Obituary: Comrade Zhang Kai: a Life of Incessant Struggles
(1920 - 2018)
October Review Editorial Board
October Review was launched in 1974, and has continuously existed for 45 years. Comrade Zhang Kai, one of the founders and the editor-in-chief, had tirelessly and single-mindedly worked for 45 years in editing, writing, proofreading, and publication, until he passed away on 4 September 2018. He had raised the flag of Communism all his life even at the fragile age of 99, with very limited resources in hand. One year before, he wrote down his will that October Review will continue. The Editorial Board pledges to carry on his legacy.
One year after the outbreak of the May-Fourth Movement of 1919, Comrade Zhang Kai was born into a peasant family in Zhongshan, Guangdong Province, China. He was talented, loved reading, and was the only child in the family who could enter high school. The late 1920s and early 1930s in the Republican era was a time of upheaval. Young people generally opposed imperialist invasion and searched for socialist alternatives. The primary school in which Zhang Kai studied organized demonstrations against Japanese imperialist invasion. At that time, Zhang Kai was only a primary school student. He waved a small paper flag in the demonstration and shouted the slogan “Down with the imperialist powers! Down with the warlords!”. The middle school which Zhang Kai studied recruited many progressive young intellectuals as staff. The principal graduated from Jinan University in Guangzhou. Huang Jingbo, a teacher who graduated from Peking University, became a Trotskyist and then came back to his home town. Zhang Kai was greatly influenced by his teachers. He initiated discussions and debates about current affairs, coordinated writings for the noticeboard, joined Zhongshan Youth Wartime Services Group, organized activities against Japanese invasion, and served the wounded under Japanese bombing.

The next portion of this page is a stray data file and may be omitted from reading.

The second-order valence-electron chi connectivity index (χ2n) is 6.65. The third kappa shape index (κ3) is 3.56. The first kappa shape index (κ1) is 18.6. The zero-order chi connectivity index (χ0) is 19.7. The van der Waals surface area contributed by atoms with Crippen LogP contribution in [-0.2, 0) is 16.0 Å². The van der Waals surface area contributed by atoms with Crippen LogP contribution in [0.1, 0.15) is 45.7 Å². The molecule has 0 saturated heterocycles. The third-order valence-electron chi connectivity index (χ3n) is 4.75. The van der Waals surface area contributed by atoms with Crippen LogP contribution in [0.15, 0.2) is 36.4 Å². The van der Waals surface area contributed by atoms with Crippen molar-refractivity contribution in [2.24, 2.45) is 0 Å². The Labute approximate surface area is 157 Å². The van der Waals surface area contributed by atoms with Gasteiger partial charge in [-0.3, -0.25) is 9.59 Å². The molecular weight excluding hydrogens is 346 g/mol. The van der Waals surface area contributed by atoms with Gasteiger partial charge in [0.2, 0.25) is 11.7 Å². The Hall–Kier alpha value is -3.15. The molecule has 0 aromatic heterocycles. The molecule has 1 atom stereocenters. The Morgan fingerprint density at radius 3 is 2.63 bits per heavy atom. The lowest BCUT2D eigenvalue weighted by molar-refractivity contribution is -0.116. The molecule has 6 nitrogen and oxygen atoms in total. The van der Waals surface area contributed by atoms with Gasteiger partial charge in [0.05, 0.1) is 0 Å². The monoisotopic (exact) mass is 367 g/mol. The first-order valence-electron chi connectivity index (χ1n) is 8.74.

It was an era when personal interests were not taken into account. Passionate young people were everywhere. At the age of 16, Zhang Kai passed an examination with an excellent result to enter Guangdong No.1 High School, the most famous high school in Guangdong province. The following year, Zhongshan fell into Japanese hands. The school moved to Macau. Despite the hardship in wartime, Zhang Kai could have continued to pursue his studies like his peers. At that time, Communist Alliance of China, a Trotskyist organization, desperately needed somebody to take up publication work and approached him. Zhang Kai immediately quit his studies and took over the task, and moved to Hong Kong. Days and nights, he worked hard alone in a small room in Mongkok, Kowloon. He did the typesetting layout to print pamphlets calling for fighting against Japanese invasion, as well as periodicals and internal documents. Meanwhile, he took a course at a leftist news institute at Caine Road, Central, Hong Kong Island. He practiced self-learning as much as he could. At the age of 20, he formally joined Communist Alliance of China.
In the next eighty years, Zhang Kai remained committed and dedicated to the cause. Same as his Trotskyist comrades, his path was thorny and challenging. Yet, compared with the majority of Trotskyist comrades, Zhang Kai was fortunate as he was not destroyed by persecutions, slanders, suppressions, or killings conducted by the powerful blocs including Japanese imperialists, Kuomintang, Communist Party of China (CPC), or British imperialists. After all, Zhang Kai had lived almost one century in which he truly demonstrated how a communist, powerless and suffering from tremendous political oppressions, held on to his faith and led a life of dignity and selflessness. He endured without complaint or regret in all these times of turmoil.
Zhang Kai personally experienced immense physical and mental pain. When he was 22 years old, a workers’ strike happened in a silk factory in Shanghai. Three women comrades were arrested, one of whom was an intellectual who could not stand torture and disclosed names and addresses of comrades. Zhang Kai was implicated and was also arrested. The Japanese military police and Chinese secret police tortured Zhang Kai with electric shock, waterboarding, beatings, among others. However, Zhang Kai refused to betray comrades. He was released after three months of detention.